If you find yourself in the unenviable position of owing the Internal Revenue Service (IRS) taxes and are looking for help in paying or reducing the taxes owed, use caution before enlisting the help of a company that offers tax relief services. The IRS is sometimes willing to negotiate taxes owed through their Offer In Compromise (OIC) agreement. It is important for taxpayers to know that this is not a common practice and you must qualify under very specific circumstances to even be considered for this type of agreement. As a general rule the IRS does not extend the OIC to any individual who they believe can pay the liability in full or through a payment plan. Understanding these facts can help you avoid being scammed by a number of companies that offer services which are not legitimate and may result in you facing more financial problems in the future. The following tips can help you weed out the companies that are just interested in relieving you of your hard earned cash.
- Do you qualify for OIC– Liability settlement is a popular method of liability elimination, however dealing with the IRS and owed taxes is an entirely different ballgame. In order to be eligible for an OIC, you must meet certain criteria which you can learn more about by visiting the IRS website. If you feel you are eligible per their guidelines, then you can consider working with a company that offers tax settlement services. By educating yourself first before moving forward you can reduce the chances of being scammed by a company that is not forthcoming with all the facts regarding the process.
- Company offers guaranteed results without questioning your situation– Be on the lookout for companies that promise guaranteed results, fast without even bothering to ask you some basic questions. Does the tax lawyer or “expert” confirm why you owe the taxes? Do they question your ability to repay the taxes in a traditional method? If they are not asking you the right questions, but are instead pushing for an OIC without considering other options, they are more than likely not interested in resolving your problem with the IRS. In order to truly help you with your tax problems they must understand the background information. Secondly, no one is able to predict how the IRS will respond, therefore anyone promising fast results without even meeting the taxpayer to learn more, is selling results they can’t possibly predict.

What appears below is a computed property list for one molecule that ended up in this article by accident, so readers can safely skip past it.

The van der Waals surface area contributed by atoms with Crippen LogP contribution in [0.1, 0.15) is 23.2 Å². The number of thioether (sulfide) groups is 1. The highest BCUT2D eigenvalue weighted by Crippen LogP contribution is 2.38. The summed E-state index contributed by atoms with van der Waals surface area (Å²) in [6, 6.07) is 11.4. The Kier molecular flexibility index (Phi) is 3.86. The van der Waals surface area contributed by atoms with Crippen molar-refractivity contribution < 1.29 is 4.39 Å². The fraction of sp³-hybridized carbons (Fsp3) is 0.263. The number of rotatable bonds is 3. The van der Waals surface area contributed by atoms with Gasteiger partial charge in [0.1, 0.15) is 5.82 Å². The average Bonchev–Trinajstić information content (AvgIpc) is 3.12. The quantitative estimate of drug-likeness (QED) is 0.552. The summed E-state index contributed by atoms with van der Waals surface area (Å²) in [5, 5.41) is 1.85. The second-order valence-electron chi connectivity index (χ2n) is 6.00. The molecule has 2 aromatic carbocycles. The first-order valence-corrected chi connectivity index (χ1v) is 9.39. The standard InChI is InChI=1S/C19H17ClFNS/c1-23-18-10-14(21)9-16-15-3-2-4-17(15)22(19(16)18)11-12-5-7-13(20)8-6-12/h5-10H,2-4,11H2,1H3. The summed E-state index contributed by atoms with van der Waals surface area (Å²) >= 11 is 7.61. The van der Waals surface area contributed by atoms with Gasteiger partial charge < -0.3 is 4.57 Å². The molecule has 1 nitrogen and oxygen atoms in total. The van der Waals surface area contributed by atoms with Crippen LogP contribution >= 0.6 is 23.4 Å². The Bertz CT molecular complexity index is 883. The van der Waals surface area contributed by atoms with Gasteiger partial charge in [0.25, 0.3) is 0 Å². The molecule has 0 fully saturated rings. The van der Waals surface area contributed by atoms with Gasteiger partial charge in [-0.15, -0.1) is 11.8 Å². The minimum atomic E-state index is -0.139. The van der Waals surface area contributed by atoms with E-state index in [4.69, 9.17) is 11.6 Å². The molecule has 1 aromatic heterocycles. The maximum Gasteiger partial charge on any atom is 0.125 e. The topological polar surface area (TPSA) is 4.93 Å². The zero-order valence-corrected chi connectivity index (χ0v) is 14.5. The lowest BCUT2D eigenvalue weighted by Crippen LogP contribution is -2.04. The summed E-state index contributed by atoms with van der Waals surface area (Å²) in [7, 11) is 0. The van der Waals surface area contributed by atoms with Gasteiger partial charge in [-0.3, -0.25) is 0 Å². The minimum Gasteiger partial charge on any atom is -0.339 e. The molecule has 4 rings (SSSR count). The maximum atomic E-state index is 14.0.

- Confirm physical locations– Telephones, fax machines and email have made it possible for most business transactions to require little or no physical meetings. This makes it possible for “dummy” companies to scam people without ever meeting them face to face. A legitimate company will have a physical address whereas con artists will set up locations that do not exist or they will not disclose their address. If you can’t meet with the people who are helping you resolve your tax problems, they are probably not conducting legitimate business services.
- Amount of cash deposit required– Tax attorneys, like other attorneys generally require some sort of cash deposit before they begin working on your case. This in itself is not a sign of a scam, however honest attorneys will estimate how much your case will cost and determine a fair deposit amount based on that figure. If you have already discussed your case with a tax attorney and shared how much cash you have available to work with, and the deposit matches that amount….proceed with caution. In general, it is best to avoid companies with retainer fees (if possible) in order to limit your risk.
- Unresponsive or changing representatives– You are dealing with a serious financial problem and need to have the ability to communicate with the person handling your case on a regular basis. If you find you are often waiting for replies or are dealing with company representatives that are constantly changing, the chances your case is being handled with the care and focus necessary to be successful are slim.
When it comes down to it, you have to use a bit of common sense and follow your instincts when considering a tax settlement company or attorney. Research the company prior to exchanging information and if you see red flags that just don’t seem right, continue searching until you find a company or person who you feel is competent in representing your case.
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